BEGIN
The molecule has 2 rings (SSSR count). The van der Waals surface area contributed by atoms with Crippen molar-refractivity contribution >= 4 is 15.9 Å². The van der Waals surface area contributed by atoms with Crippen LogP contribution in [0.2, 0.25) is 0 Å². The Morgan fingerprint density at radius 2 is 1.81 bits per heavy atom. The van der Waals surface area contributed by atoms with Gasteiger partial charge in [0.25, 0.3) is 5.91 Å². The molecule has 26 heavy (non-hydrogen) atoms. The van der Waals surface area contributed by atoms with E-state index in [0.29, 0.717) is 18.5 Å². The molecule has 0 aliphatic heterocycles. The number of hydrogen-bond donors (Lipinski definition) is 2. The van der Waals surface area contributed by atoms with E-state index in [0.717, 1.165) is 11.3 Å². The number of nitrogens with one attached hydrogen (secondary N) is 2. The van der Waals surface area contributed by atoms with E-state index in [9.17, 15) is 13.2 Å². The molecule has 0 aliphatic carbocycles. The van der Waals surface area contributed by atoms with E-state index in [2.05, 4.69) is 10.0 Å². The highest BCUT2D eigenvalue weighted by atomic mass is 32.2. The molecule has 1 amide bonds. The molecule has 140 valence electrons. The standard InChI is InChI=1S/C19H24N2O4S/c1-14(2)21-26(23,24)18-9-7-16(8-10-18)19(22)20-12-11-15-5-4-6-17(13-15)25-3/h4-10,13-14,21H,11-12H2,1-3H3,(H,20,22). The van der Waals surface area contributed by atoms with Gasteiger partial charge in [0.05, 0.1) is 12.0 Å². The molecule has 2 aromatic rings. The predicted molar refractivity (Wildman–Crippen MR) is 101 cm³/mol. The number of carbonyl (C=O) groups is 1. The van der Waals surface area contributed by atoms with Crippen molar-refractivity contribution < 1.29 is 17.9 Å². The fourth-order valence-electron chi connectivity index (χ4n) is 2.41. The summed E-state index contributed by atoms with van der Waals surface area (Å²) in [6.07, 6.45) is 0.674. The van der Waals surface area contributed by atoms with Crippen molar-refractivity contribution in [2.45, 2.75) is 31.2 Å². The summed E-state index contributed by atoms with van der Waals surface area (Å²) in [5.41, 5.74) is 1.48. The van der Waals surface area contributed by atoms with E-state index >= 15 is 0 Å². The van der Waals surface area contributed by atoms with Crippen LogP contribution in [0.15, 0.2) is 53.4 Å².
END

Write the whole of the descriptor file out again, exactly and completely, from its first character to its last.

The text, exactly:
The molecule has 2 rings (SSSR count). The van der Waals surface area contributed by atoms with Crippen molar-refractivity contribution >= 4 is 15.9 Å². The van der Waals surface area contributed by atoms with Crippen LogP contribution in [0.2, 0.25) is 0 Å². The Morgan fingerprint density at radius 2 is 1.81 bits per heavy atom. The van der Waals surface area contributed by atoms with Gasteiger partial charge in [0.25, 0.3) is 5.91 Å². The molecule has 26 heavy (non-hydrogen) atoms. The van der Waals surface area contributed by atoms with E-state index in [0.29, 0.717) is 18.5 Å². The molecule has 0 aliphatic heterocycles. The number of hydrogen-bond donors (Lipinski definition) is 2. The van der Waals surface area contributed by atoms with E-state index in [0.717, 1.165) is 11.3 Å². The number of nitrogens with one attached hydrogen (secondary N) is 2. The van der Waals surface area contributed by atoms with E-state index in [9.17, 15) is 13.2 Å². The molecule has 0 aliphatic carbocycles. The van der Waals surface area contributed by atoms with E-state index in [2.05, 4.69) is 10.0 Å². The highest BCUT2D eigenvalue weighted by atomic mass is 32.2. The molecule has 1 amide bonds. The molecule has 140 valence electrons. The standard InChI is InChI=1S/C19H24N2O4S/c1-14(2)21-26(23,24)18-9-7-16(8-10-18)19(22)20-12-11-15-5-4-6-17(13-15)25-3/h4-10,13-14,21H,11-12H2,1-3H3,(H,20,22). The van der Waals surface area contributed by atoms with Gasteiger partial charge in [0.05, 0.1) is 12.0 Å². The molecule has 2 aromatic rings. The predicted molar refractivity (Wildman–Crippen MR) is 101 cm³/mol. The number of carbonyl (C=O) groups is 1. The van der Waals surface area contributed by atoms with Crippen molar-refractivity contribution < 1.29 is 17.9 Å². The fourth-order valence-electron chi connectivity index (χ4n) is 2.41. The summed E-state index contributed by atoms with van der Waals surface area (Å²) in [6.07, 6.45) is 0.674. The van der Waals surface area contributed by atoms with Crippen molar-refractivity contribution in [2.45, 2.75) is 31.2 Å². The summed E-state index contributed by atoms with van der Waals surface area (Å²) in [5.41, 5.74) is 1.48. The van der Waals surface area contributed by atoms with E-state index >= 15 is 0 Å². The van der Waals surface area contributed by atoms with Crippen LogP contribution in [0.15, 0.2) is 53.4 Å².